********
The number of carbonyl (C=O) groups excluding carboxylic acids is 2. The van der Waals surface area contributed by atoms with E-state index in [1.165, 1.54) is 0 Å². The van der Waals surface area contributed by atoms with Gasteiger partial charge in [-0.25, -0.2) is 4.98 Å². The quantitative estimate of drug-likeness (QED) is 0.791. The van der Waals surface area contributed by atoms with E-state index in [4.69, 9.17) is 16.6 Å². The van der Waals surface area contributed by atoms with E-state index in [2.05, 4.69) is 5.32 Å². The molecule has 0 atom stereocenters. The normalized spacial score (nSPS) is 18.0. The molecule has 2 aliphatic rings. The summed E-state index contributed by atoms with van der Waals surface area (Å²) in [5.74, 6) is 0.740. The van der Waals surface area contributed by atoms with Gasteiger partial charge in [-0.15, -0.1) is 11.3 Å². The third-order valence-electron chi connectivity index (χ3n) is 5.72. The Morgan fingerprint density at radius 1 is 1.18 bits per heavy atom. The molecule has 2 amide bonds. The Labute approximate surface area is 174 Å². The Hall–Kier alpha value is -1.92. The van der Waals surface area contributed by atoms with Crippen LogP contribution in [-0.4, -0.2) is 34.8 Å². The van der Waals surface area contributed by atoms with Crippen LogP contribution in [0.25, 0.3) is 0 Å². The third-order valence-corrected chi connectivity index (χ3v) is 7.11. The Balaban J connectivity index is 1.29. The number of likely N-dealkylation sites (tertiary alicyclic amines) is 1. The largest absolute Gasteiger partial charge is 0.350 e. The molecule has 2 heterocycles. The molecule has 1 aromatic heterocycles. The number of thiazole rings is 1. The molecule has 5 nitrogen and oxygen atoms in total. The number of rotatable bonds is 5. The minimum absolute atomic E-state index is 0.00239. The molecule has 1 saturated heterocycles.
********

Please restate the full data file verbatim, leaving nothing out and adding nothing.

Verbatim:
The number of carbonyl (C=O) groups excluding carboxylic acids is 2. The van der Waals surface area contributed by atoms with E-state index in [1.165, 1.54) is 0 Å². The van der Waals surface area contributed by atoms with Gasteiger partial charge in [-0.25, -0.2) is 4.98 Å². The quantitative estimate of drug-likeness (QED) is 0.791. The van der Waals surface area contributed by atoms with E-state index in [4.69, 9.17) is 16.6 Å². The van der Waals surface area contributed by atoms with E-state index in [2.05, 4.69) is 5.32 Å². The molecule has 0 atom stereocenters. The normalized spacial score (nSPS) is 18.0. The molecule has 2 aliphatic rings. The summed E-state index contributed by atoms with van der Waals surface area (Å²) in [5.74, 6) is 0.740. The van der Waals surface area contributed by atoms with Gasteiger partial charge in [-0.15, -0.1) is 11.3 Å². The third-order valence-electron chi connectivity index (χ3n) is 5.72. The Morgan fingerprint density at radius 1 is 1.18 bits per heavy atom. The molecule has 2 amide bonds. The Labute approximate surface area is 174 Å². The Hall–Kier alpha value is -1.92. The van der Waals surface area contributed by atoms with Crippen LogP contribution in [-0.4, -0.2) is 34.8 Å². The van der Waals surface area contributed by atoms with Crippen LogP contribution in [0.25, 0.3) is 0 Å². The third-order valence-corrected chi connectivity index (χ3v) is 7.11. The Balaban J connectivity index is 1.29. The number of likely N-dealkylation sites (tertiary alicyclic amines) is 1. The largest absolute Gasteiger partial charge is 0.350 e. The molecule has 2 heterocycles. The molecule has 1 aromatic heterocycles. The number of thiazole rings is 1. The molecule has 5 nitrogen and oxygen atoms in total. The number of rotatable bonds is 5. The minimum absolute atomic E-state index is 0.00239. The molecule has 1 saturated heterocycles.